Breakout Sessions

Laying Our Stories Side by Side: Using Personal Narrative to Promote Cross-Cultural Communication
Danielle M. Williams and Sara Dye

In this breakout session, we will explore how the genre of personal narrative can help us explore our values, beliefs, and identities—both individually and within groups. We will draw on Krista Ratcliffe’s concept of “rhetorical listening” to better understand what we can do with these narratives to improve civic life. While writing a personal narrative has value in itself, there is increased power in laying our stories alongside one another’s so that we can learn from people who are different from us. Through this hands-on session, participants will have an opportunity to write their own stories and begin the challenging work of practicing rhetorical listening.

Danielle M. Williams, Ph.D., is a Lecturer in English and serves as the Interim Director of First-Year Writing. She teaches undergraduate courses in first-year writing, technical writing, professional writing, and creative nonfiction. Her research examines the intersection of digital rhetoric and community-based writing, and she enjoys finding new ways to get Baylor students involved in the Waco community. Danielle enjoys reading, cooking, and spending time at the Lazy Bandit Ranch with her husband and their two young children.

Sara Dye is a doctoral candidate in English and serves as the Assistant to the Director of First-Year Writing. Sara studies religious rhetoric and civic engagement and teaches undergraduate courses in first-year writing and advanced argumentative and persuasive writing. Sara enjoys teaching, playing sports, reading, working out, theatre, being outside, and drinking coffee.


Cultivating Cultural Humility: A Civic Responsibility

Kerri Fisher

Cultural Humility is a lifelong process which requires developing self-awareness, listening to diverse voices and practicing counter-intuitive solidarity. In a world that so often encourages us to dichotomize vilify and ignore, come get practical tools for fostering peace and justice.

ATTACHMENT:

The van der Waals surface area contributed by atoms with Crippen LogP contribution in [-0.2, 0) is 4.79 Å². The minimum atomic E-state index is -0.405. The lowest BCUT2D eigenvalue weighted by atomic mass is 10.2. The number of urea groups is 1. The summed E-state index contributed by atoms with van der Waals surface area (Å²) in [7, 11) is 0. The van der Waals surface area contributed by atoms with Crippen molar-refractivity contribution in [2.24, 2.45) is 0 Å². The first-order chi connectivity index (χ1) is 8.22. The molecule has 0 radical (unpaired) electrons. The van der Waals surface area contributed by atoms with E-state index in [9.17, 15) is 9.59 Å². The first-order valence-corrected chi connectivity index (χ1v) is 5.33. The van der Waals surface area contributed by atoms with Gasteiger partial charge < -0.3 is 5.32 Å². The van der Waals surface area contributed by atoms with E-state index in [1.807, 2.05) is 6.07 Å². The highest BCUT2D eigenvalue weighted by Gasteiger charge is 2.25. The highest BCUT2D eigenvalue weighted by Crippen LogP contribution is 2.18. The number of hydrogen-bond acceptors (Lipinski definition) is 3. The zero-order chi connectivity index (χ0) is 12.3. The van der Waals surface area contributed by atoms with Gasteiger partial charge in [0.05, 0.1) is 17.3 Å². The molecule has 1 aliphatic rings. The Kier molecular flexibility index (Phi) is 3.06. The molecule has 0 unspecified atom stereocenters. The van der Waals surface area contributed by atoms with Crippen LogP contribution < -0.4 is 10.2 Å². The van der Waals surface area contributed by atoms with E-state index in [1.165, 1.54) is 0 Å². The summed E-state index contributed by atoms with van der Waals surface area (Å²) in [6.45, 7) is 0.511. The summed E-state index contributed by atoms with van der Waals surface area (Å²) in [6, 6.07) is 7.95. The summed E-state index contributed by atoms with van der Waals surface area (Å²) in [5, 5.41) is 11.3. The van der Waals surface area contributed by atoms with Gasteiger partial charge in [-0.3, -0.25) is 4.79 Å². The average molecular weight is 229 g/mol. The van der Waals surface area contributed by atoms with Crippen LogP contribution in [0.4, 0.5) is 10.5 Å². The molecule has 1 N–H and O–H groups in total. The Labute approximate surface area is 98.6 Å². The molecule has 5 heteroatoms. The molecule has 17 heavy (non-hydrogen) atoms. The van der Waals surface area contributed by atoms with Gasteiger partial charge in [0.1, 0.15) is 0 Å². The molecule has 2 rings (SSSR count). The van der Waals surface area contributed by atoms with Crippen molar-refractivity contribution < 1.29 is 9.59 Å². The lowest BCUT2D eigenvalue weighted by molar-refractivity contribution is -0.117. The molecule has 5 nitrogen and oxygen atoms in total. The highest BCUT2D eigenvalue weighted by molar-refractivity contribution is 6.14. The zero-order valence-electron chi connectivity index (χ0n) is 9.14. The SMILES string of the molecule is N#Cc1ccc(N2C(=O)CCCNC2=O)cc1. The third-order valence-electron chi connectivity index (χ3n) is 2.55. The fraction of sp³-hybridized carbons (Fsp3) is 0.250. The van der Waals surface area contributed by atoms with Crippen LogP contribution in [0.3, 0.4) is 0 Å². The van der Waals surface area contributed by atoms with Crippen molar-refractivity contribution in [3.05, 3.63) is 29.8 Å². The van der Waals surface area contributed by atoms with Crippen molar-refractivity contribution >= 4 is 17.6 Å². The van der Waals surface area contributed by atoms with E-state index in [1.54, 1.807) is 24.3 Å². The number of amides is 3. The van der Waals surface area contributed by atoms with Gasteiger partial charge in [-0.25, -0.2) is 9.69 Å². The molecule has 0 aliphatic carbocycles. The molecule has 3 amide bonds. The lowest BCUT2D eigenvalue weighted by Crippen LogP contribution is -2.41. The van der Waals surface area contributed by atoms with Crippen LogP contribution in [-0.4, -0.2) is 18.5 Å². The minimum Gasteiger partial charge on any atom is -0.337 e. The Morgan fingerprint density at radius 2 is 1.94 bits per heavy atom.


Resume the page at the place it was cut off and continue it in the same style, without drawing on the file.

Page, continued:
Kerri Fisher, MSW, is Lecturer in the Diana R. Garland School of Social Work. After receiving her MSW, Kerri served as the School Social Worker at The University of Texas Elementary School in Austin, Tex. There she provided individual, group and family counseling, case management and consultation to students, families and members of the interdisciplinary student educational planning team. In 2011 Kerri accepted a position as Director of Field Education and Assistant Professor of Social Work at Hardin Simmons University in Abilene, Tex. Throughout her time in Austin and Abilene, Kerri served in many community roles including: Branch Church Leadership Team (Abilene), Citizens United Against Disproportionality and Disparity (CUADD) Member and Central Texas Tres Dias Community member.


Introduction to Restorative Justice Circles

Cheryl Miller

In this session, participants will learn the guiding principles of restorative justice. We will also explore various restorative justice processes with the primary focus on Circles. Participants will be provided an opportunity to observe or participate in a basic Circle, followed by time to share ideas of how these types of processes could be incorporated into a variety of settings.

Cheryl Miller is the owner and consultant for Quantum Circles Consulting. She is a Credentialed Advanced Mediator and has facilitated victim/offender mediations for 17 years for the Texas Department of Criminal Justice.


Building Interfaith Cooperation in the Community

Sharyl Loeung and Josh Ritter

Al Siddiq and Leslie King